Maggie Jones in the New York Times Magazine:
That night, Klunder and her friends passed plates of bibimbap (rice topped with meat and vegetables), soondubu jjigae (tofu stew) and pa jun (scallion pancake) around the table and ordered bottles of beer and soju. Everyone there was a member of Adoptee Solidarity Korea, or ASK. It was started as a reading group in 2004 by a handful of politically progressive Korean female adoptees (and one man) in their 30s, who began to discuss why Korean single mothers felt pressure to give away their children — 90 percent of those who place their children for adoption are not married. They talked about a culture in which single mothers are often ostracized, one in which employers typically ask women about their marital status in job interviews; parents sometimes reject daughters who raise their children alone; and the children of single mothers are often bullied in school. They also questioned why the government offered little aid to mothers to help keep their families intact. At an adoption conference organized a year after the group was created, members handed out fliers that read, in part, “ASK stands in opposition to international adoption.” They sold T-shirts, designed by Kimura Byol-Nathalie Lemoine, an early adoptee activist, that depicted a wailing baby with a large stamp on its rear end: “Made in Korea.”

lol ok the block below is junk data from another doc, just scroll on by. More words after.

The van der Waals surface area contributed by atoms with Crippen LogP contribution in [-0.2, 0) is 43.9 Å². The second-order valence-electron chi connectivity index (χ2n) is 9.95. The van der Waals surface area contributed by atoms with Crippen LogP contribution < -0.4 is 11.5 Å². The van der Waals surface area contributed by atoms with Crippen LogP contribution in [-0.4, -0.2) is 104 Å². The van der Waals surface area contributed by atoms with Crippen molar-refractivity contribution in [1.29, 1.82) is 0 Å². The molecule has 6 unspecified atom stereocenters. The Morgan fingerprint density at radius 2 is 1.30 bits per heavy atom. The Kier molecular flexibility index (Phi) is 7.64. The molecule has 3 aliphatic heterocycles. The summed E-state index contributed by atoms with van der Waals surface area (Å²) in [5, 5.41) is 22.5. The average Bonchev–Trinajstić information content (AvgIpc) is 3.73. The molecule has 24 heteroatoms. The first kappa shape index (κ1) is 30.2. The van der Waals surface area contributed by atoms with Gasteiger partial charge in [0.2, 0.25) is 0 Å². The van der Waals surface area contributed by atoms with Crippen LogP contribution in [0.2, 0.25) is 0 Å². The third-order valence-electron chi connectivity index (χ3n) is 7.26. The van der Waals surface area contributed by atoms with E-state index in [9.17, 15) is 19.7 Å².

Over time, ASK backed away from its message of ending adoption. It was too polarizing, adoptees said, and “hard for people to hear anything we said after the word ‘stop,' ” Jenny Na, one of the group’s founders, wrote in a history of ASK. But in recent years, members — along with other Korean adoptee activists — have built an improbable political campaign, lobbying for legislation that has helped reduce the flow of Korean children overseas. In the process, they have emerged as leaders in a movement to question the very concept of international adoption, one that has galvanized other adoptees around the world.
Read the rest here.